and forward-thinking investment for Haiti.
In sum, my view is neither pro- nor anti-vaccine, but it is
“pro-poor,” and “pro-evidence” and
“pro-using-all-the-toolsyou-have.” If we had a cholera epidemic in Boston (which
would never happen, but let’s just say . . . .), we would use
all available tools to stop it. But when certain people say
that something is too hard or too expensive or not worth it,
they tend to be people who are not truly affected. No one
discussing oral cholera vaccine in the Minister’s office was
ever at risk of dying of cholera. But to save their families,
the people who were at risk of dying were eager for any
possible solution; that is no exaggeration.
Now the tone has changed a lot. Not only is oral cholera
vaccine recommended by WHO, many countries are using
it in outbreaks.
Going forward, what are the implications of the United
Nation accepting responsibility and paying reparations
for a disaster caused by their own negligence; is this a
good precedent or not? I think it was critical that the UN
accept responsibility. The UN caused a disaster in Haiti
and their mandate is to help. I do not blame an unfortunate
single soldier, but the military base should have been
constructed [in such a way] to ensure a safe environment;
human waste should not have leaked or been dumped into
the river. From a legal standpoint, Haitians deserve justice.
However, since I am not a lawyer myself, I have always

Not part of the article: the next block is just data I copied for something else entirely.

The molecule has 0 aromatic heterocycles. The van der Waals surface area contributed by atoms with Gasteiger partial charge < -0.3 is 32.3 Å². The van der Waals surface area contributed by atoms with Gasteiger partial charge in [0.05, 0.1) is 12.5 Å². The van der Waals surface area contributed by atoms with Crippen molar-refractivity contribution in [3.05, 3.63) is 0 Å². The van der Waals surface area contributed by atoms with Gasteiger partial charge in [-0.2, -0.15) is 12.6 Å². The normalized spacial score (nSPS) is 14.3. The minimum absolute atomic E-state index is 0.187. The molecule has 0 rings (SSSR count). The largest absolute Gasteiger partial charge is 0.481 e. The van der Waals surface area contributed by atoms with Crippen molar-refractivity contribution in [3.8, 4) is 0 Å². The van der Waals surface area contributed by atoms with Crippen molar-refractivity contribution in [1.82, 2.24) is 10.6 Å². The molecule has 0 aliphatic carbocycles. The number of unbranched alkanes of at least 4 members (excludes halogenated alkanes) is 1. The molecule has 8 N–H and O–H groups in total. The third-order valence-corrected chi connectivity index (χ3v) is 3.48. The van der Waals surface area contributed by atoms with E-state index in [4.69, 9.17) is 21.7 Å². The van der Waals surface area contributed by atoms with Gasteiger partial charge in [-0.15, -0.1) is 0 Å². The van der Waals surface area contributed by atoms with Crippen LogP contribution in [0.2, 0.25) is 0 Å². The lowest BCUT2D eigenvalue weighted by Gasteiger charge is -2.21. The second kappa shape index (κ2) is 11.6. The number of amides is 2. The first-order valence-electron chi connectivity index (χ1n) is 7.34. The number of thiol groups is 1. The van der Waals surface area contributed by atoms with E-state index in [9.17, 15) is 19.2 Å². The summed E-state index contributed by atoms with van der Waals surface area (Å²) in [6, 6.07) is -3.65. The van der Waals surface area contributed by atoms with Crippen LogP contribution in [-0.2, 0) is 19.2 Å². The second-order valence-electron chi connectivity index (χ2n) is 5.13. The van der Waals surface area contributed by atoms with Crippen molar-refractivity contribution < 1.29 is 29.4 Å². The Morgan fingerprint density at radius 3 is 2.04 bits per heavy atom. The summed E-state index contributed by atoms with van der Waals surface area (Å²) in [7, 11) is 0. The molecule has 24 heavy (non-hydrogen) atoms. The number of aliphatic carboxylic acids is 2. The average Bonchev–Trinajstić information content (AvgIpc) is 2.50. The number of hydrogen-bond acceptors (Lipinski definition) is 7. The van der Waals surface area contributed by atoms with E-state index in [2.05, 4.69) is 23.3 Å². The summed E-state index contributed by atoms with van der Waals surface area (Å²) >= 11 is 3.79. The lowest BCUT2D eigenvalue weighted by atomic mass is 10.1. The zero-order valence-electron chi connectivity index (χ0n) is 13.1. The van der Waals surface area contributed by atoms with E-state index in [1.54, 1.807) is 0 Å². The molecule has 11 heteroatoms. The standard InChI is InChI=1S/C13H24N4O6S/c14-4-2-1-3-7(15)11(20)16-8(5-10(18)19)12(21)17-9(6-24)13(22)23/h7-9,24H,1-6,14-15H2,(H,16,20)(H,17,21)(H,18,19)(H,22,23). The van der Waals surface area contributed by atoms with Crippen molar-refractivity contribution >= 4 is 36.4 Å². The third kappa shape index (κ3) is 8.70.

focused on the moral argument, namely, that the UN should
help to fix the problem they started. At times, their annual
budget for Haiti has been as high as 650 million U.S.
dollars, although it is less now. So it is not that the UN cannot
afford to address the problem; it is a case of member states
agreeing that Haiti is a priority. Not only have lives been
lost, the epidemic has placed a huge economic burden on
families and the health system. Haitians should also be
compensated for that as well as for their suffering.
What do you and PIH see as a realistic cholera
elimination strategy in Haiti and the respective roles that civil
society versus government might play in achieving that
goal? In Haiti, the central government does not have the
resources to do everything that is needed and often
changes, but local and regional technical managers and
directors are more stable. And civil society is extremely
strong. If PIH accomplishes anything it is only by staying
engaged with civil society and the communities we serve. We
believe that the combined, integrated approach to cholera
control—in other words, combining household water and
sanitation interventions with oral vaccination as an urgent
means of stopping transmission—could prove successful in
the next 2–5 years. In the long term, say 10 or 20 or 30 years,
achieving universal access to water and sanitation would
eliminate cholera altogether.
Addendum: At the time of e-publication, AJTMH learned
that a million doses of oral cholera vaccine are now in Haiti
for use in a new, innovative, single-dose campaign.
This is an open-access article distributed under the terms of the
Creative Commons Attribution License, which permits unrestricted
use, distribution, and reproduction in any medium, provided the
original author and source are credited.